- Write the conditional statement, $p\to q$, in words.
- Write the converse statement, $q\to p$, in words.
- Write the inverse statement, $~p\to \text{}~q$, in words.
- Write the contrapositive statement, $~q\to \text{}~p$, in words.

#### Solution

- The conditional statement takes the form, “if $p$, then $q$,” so the conditional statement is: “If Harry is a wizard, then Hermione is a witch.” Remember the
*if*…*then*… words are the connectives that form the conditional statement. - The converse swaps or interchanges the hypothesis, $p$, with the conclusion, $q$. It has the form, “if $q$, then $p$.” So, the converse is: "If Hermione is a witch, then Harry is a wizard."
- To construct the inverse of a statement, negate both the hypothesis and the conclusion. The inverse has the form, “if $~p$, then $~q$,” so the inverse is: "If Harry is not a wizard, then Hermione is not a witch."
- The contrapositive is formed by negating and interchanging both the hypothesis and conclusion. It has the form, “if $~q$, then $~p$," so the contrapositive statement is: "If Hermione is not a witch, then Harry is not a wizard."

### Your Turn 2.23

### Example 2.24

#### Identifying the Converse, Inverse, and Contrapositive

Use the conditional statement, “If all dogs bark, then Lassie likes to bark,” to identify the following.

- Write the hypothesis of the conditional statement and label it with a $p$.
- Write the conclusion of the conditional statement and label it with a $q$.
- Identify the following statement as the converse, inverse, or contrapositive: “If Lassie likes to bark, then all dogs bark.”
- Identify the following statement as the converse, inverse, or contrapositive: “If Lassie does not like to bark, then some dogs do not bark.”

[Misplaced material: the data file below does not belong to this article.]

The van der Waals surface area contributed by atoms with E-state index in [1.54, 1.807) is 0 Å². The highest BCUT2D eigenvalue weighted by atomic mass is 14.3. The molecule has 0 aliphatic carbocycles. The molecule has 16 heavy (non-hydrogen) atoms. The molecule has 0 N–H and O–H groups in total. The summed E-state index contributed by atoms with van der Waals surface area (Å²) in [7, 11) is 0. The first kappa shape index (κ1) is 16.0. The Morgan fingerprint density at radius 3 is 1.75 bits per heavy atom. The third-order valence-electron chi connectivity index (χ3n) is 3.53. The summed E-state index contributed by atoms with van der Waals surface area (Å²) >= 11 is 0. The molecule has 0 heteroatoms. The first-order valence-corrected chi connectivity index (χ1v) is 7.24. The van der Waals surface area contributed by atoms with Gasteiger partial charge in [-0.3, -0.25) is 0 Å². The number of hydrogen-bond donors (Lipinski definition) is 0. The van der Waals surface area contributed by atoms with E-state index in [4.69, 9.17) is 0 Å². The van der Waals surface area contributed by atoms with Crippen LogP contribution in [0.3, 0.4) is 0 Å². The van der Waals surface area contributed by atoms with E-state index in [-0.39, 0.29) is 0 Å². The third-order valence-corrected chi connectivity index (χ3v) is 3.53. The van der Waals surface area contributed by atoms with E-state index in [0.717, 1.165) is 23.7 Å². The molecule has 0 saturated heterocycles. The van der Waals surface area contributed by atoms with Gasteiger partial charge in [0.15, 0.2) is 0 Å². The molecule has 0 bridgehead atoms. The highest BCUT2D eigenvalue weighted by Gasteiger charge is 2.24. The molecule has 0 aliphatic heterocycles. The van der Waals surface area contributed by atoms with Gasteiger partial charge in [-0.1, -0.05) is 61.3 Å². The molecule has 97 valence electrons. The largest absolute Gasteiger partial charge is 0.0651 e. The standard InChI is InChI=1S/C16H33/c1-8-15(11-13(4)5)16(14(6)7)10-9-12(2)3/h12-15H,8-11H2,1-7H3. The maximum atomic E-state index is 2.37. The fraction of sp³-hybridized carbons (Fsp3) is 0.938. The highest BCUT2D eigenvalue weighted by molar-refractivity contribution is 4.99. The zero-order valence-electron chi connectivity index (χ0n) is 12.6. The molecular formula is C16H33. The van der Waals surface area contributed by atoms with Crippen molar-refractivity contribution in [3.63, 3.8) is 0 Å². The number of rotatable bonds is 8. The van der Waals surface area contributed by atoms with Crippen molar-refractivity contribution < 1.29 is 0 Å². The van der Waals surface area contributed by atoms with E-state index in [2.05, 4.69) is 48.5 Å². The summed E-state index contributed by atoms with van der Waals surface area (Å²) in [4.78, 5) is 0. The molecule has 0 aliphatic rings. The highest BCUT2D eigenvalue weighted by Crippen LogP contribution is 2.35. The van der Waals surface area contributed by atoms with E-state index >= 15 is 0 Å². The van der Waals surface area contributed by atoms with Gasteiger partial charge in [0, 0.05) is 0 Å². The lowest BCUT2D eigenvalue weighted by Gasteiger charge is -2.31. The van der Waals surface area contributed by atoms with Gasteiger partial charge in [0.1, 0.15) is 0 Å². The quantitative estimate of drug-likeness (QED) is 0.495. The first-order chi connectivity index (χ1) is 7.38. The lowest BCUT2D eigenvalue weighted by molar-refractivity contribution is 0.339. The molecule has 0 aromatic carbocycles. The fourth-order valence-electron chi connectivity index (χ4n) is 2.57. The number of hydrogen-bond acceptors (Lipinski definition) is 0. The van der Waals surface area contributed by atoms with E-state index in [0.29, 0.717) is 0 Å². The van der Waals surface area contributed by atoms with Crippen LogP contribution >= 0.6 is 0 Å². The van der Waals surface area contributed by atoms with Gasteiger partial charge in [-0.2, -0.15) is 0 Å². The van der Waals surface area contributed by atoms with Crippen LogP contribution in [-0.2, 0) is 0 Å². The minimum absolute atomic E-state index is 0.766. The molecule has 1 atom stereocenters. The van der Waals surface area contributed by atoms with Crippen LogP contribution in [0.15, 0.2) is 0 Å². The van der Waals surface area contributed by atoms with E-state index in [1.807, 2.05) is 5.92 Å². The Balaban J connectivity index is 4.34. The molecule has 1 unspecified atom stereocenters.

- Which statement is logically equivalent to the conditional statement?

#### Solution

- The hypothesis is the phrase following the
*if*. The answer is $p$: All dogs bark. Notice, the word*if*is not included as part of the hypothesis. - The conclusion of a conditional statement is the phrase following the
*then*. The word*then*is not included when stating the conclusion. The answer is: $q$: Lassie likes to bark. - “Lassie likes to bark” is $q$ and “All dogs bark” is $p$. So, “If Lassie likes to bark, then all dogs bark,” has the form “if $q$, then $p$,” which is the form of the converse.
- “Lassie does not like to bark” is $~q$ and “Some dogs do not bark” is $~p$. The statement, “If Lassie does not like to bark, then some dogs do not bark,” has the form “if $~q$, then $~p$,” which is the form of the contrapositive.
- The contrapositive $~q\to \text{}~p$ is logically equivalent to the conditional statement $p\to q.$

### Your Turn 2.24

### Example 2.25

#### Determining the Truth Value of the Converse, Inverse, and Contrapositive

Assume the conditional statement, $p\to q:$ “If Chadwick Boseman was an actor, then Chadwick Boseman did not star in the movie *Black Panther*” is false, and use it to answer the following questions.

- Write the converse of the statement in words and determine its truth value.
- Write the inverse of the statement in words and determine its truth value.
- Write the contrapositive of the statement in words and determine its truth value.

#### Solution

- The only way the conditional statement can be false is if the hypothesis, $p$: Chadwick Boseman was an actor, is true and the conclusion, $q$: Chadwick Boseman did not star in the movie
*Black Panther*, is false. The converse is $q\to p,$ and it is written in words as: “If Chadwick Boseman did not star in the movie*Black Panther*, then Chadwick Boseman was an actor.” This statement is true, because false $\to $ true is true. - The inverse has the form “$~p\to \text{}~q.$” The written form is: “If Chadwick Boseman was not an actor, then Chadwick Boseman starred in the movie
*Black Panther*.” Because $p$ is true, and $q$ is false, $~p$ is false, and $~q$ is true. This means the inverse is false $\to $ true, which is true. Alternatively, from Question 1, the converse is true, and because the inverse is logically equivalent to the converse it must also be true. - The contrapositive is logically equivalent to the conditional. Because the conditional is false, the contrapositive is also false. This can be confirmed by looking at the truth values of the contrapositive statement. The contrapositive has the form “$~q\to \text{}~p$.” Because $q$ is false and $p$ is true, $~q$ is true and $~p$ is false. Therefore, $~q\to \text{}~p$ is true $\to $ false, which is false. The written form of the contrapositive is “If Chadwick Boseman starred in the movie
*Black Panther*, then Chadwick Boseman was not an actor.”